if one's negative vote has an impact of the final decision to publish a work , it would not be as inconsequential (on the composition of one's library) as merely disagreeing with someone's view.

I rest my case.

Alain 

I happen to agree with you that Logos should not be placed in the position of having to be selective with regard to positions of the authors (Yes, miracles do occassionally happen), but having said that, I think it is acceptable that someone express his dislike for a particular author.  It is not for the purpose of influencing Logos ("Let a thousand flowers bloom") but to call attention to the fact that an author may be less than what many would consider to be acceptable.  There are a few such books in Logos which I consider to be undesirable, but if someone wishes to clutter up his library and mind with them, it's on his head.  I'll give one example which hopefully is not too controversial:  Thayer's Greek Lexicon is hopelessly outdated since it was written before the discovery of the Oxyrhynchus Papyri which taught us that the Greek of the NT was not a special "Holy Ghost Greek" but was the Greek of the average person of the time.  Thayer may be of use if one wishes to have it to show the differences between then and now, but if he is using it as his main lexicon -- Oy Vey !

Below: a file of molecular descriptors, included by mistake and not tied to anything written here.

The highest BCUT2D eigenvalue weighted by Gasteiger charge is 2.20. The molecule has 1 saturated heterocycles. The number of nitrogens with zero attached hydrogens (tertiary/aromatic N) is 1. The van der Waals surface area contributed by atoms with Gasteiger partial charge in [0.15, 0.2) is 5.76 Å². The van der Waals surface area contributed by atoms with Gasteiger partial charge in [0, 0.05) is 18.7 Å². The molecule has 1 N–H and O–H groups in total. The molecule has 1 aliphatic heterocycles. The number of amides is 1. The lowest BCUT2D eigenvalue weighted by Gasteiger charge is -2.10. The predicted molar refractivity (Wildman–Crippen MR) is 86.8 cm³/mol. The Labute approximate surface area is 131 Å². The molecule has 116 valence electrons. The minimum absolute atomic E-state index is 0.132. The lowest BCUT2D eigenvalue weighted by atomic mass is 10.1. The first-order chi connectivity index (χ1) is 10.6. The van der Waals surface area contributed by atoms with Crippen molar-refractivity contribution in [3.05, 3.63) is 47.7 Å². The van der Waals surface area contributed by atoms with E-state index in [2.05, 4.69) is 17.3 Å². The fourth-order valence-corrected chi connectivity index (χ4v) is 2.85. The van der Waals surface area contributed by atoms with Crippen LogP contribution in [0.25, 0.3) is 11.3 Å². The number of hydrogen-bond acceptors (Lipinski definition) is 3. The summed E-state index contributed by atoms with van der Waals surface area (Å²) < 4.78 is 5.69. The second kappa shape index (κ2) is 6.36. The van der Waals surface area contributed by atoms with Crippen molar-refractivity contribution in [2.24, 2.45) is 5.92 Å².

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Greg | Forum Activity | Replied: Mon, Jan 25 2010 12:48 PM

Alain, 

I understand your argument, but knowing the audience of Logos Bible Software, I think Morris' work would be used not for any historical research, but for bolstering a set of outdated 20th century ideas about the universe and the Bible. As the debate on origins continues to move in the opposite direction of Morris' work, I see no need in letting his ideas and inaccuracies continue on. Withdraw the life-support, I say, and let them die in print. To mirror George, if anyone is using him as his main research on origins -- Oy Vey !